As markets tumble and retirement accounts begin to take a beating, the notion of holding real tangible assets comes to the front of many people’s minds. When money is in the bank, or investment brokerage, it’s subject to outside forces in a way useful tangible assets you hold yourself are not.
During good times some of these outside influences can be beneficial and you may see balances soar. During tough times you may see the opposite.
During the crash in 2007/8, we saw many people loose huge amounts of money, forever altering their retirement plans. We saw people loose so much equity in their homes it pushed them into foreclosure and bankruptcy. The big lesson learned is that outside forces are also sometimes outside our ability to manage comfortably. To avoid disaster, consider taking more control of your assets and hold them yourself.
For example, what if you had a tiny house in the backyard and a truck to tow it? You might have had to spend as much as $50,000 to build the house and buy the truck – but you’d probably be using those to possessions all the time too. The truck may not be your daily driver, but it earns it keep with the fun & work it can take you to. The tiny house may not currently be your primary residence, but you can use it everyday as a guest room, home office, kid’s play room, or craft studio.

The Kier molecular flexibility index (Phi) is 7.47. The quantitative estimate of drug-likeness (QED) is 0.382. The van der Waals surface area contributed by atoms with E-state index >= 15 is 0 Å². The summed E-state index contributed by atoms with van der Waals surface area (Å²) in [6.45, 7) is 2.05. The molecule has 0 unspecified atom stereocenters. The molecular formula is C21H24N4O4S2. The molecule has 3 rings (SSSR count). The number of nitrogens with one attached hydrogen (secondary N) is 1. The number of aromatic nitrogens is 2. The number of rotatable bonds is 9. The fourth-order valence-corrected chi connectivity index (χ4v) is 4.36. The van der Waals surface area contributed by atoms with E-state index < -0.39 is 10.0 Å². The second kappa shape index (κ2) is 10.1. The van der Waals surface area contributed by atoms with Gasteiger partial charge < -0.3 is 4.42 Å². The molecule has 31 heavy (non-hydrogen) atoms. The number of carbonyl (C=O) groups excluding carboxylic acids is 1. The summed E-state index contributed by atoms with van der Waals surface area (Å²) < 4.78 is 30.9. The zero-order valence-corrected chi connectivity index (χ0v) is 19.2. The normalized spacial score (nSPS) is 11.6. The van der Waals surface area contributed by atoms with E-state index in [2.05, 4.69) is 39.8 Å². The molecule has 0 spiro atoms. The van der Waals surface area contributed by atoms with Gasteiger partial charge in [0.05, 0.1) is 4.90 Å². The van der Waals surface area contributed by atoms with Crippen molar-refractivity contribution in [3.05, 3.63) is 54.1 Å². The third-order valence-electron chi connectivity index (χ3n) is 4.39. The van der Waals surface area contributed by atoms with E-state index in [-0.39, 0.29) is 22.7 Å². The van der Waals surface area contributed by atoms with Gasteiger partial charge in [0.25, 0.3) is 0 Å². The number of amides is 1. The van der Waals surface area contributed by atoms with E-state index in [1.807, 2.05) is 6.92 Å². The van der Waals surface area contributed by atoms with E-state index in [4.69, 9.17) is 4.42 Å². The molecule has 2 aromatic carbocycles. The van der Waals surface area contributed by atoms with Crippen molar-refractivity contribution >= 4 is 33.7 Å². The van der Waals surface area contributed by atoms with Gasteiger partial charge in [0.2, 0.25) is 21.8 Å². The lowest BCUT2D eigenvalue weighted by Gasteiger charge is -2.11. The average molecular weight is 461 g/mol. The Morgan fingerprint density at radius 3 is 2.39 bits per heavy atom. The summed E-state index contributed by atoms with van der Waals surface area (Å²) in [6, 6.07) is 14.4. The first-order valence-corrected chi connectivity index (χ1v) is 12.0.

In other words, having a tangible tiny home on wheels that’s paid off – and the means to move it – can be part of your backup retirement or unemployment plan.
With a tiny house as part of a backup plan you live with the comfort that in a pinch, you’ll have a roof over your head. Your expenses would stay low due to the lower cost of ownership of tiny houses. The most complicated part will be finding a place to park your tiny home, but there are websites to help with that and worse case scenario, hooking up at a mobile home park, friend’s rural backyard, or even a campground, can work in a pinch.
Is a tiny house retirement for everyone? No, but it can be an excellent transition plan for those that don’t feel they could make it work long term.
This is food for thought. It’s an option many people have considered and some have put into action. It’s also just one of the many tangible assets you might consider on days like today, when markets globally are in turmoil.